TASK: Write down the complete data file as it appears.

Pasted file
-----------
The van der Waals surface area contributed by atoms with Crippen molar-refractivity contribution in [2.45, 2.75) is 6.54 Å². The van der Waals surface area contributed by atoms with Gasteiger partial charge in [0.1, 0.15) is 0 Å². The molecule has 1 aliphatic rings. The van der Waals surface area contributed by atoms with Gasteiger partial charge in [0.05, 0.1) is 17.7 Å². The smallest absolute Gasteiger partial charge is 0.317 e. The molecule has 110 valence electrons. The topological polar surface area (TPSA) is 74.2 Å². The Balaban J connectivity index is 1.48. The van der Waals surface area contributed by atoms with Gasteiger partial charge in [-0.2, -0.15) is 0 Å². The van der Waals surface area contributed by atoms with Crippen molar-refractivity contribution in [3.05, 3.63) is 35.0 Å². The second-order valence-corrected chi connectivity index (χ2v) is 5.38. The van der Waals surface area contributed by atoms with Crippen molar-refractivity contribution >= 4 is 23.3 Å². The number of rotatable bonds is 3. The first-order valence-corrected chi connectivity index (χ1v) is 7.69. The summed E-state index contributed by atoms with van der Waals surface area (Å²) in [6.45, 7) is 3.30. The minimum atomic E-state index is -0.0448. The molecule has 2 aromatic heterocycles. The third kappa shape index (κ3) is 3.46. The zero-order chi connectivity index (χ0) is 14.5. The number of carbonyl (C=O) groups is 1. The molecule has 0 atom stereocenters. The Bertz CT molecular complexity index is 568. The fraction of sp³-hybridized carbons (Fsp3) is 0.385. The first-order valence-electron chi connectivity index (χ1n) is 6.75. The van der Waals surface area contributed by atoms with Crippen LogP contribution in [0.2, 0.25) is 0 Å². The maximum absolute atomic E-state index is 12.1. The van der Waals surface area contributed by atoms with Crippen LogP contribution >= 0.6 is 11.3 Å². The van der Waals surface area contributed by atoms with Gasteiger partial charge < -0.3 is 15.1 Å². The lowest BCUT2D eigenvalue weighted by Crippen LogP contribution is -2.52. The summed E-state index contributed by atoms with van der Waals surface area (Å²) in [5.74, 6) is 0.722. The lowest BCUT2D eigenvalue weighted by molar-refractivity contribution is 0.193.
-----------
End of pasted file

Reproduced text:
The van der Waals surface area contributed by atoms with Crippen molar-refractivity contribution in [2.45, 2.75) is 6.54 Å². The van der Waals surface area contributed by atoms with Gasteiger partial charge in [0.1, 0.15) is 0 Å². The molecule has 1 aliphatic rings. The van der Waals surface area contributed by atoms with Gasteiger partial charge in [0.05, 0.1) is 17.7 Å². The smallest absolute Gasteiger partial charge is 0.317 e. The molecule has 110 valence electrons. The topological polar surface area (TPSA) is 74.2 Å². The Balaban J connectivity index is 1.48. The van der Waals surface area contributed by atoms with Gasteiger partial charge in [-0.2, -0.15) is 0 Å². The van der Waals surface area contributed by atoms with Crippen molar-refractivity contribution in [3.05, 3.63) is 35.0 Å². The second-order valence-corrected chi connectivity index (χ2v) is 5.38. The van der Waals surface area contributed by atoms with Crippen molar-refractivity contribution >= 4 is 23.3 Å². The number of rotatable bonds is 3. The first-order valence-corrected chi connectivity index (χ1v) is 7.69. The summed E-state index contributed by atoms with van der Waals surface area (Å²) in [6.45, 7) is 3.30. The minimum atomic E-state index is -0.0448. The molecule has 2 aromatic heterocycles. The third kappa shape index (κ3) is 3.46. The zero-order chi connectivity index (χ0) is 14.5. The number of carbonyl (C=O) groups is 1. The molecule has 0 atom stereocenters. The Bertz CT molecular complexity index is 568. The fraction of sp³-hybridized carbons (Fsp3) is 0.385. The first-order valence-electron chi connectivity index (χ1n) is 6.75. The van der Waals surface area contributed by atoms with Crippen LogP contribution in [0.2, 0.25) is 0 Å². The maximum absolute atomic E-state index is 12.1. The van der Waals surface area contributed by atoms with Crippen LogP contribution >= 0.6 is 11.3 Å². The van der Waals surface area contributed by atoms with Gasteiger partial charge < -0.3 is 15.1 Å². The lowest BCUT2D eigenvalue weighted by Crippen LogP contribution is -2.52. The summed E-state index contributed by atoms with van der Waals surface area (Å²) in [5.74, 6) is 0.722. The lowest BCUT2D eigenvalue weighted by molar-refractivity contribution is 0.193.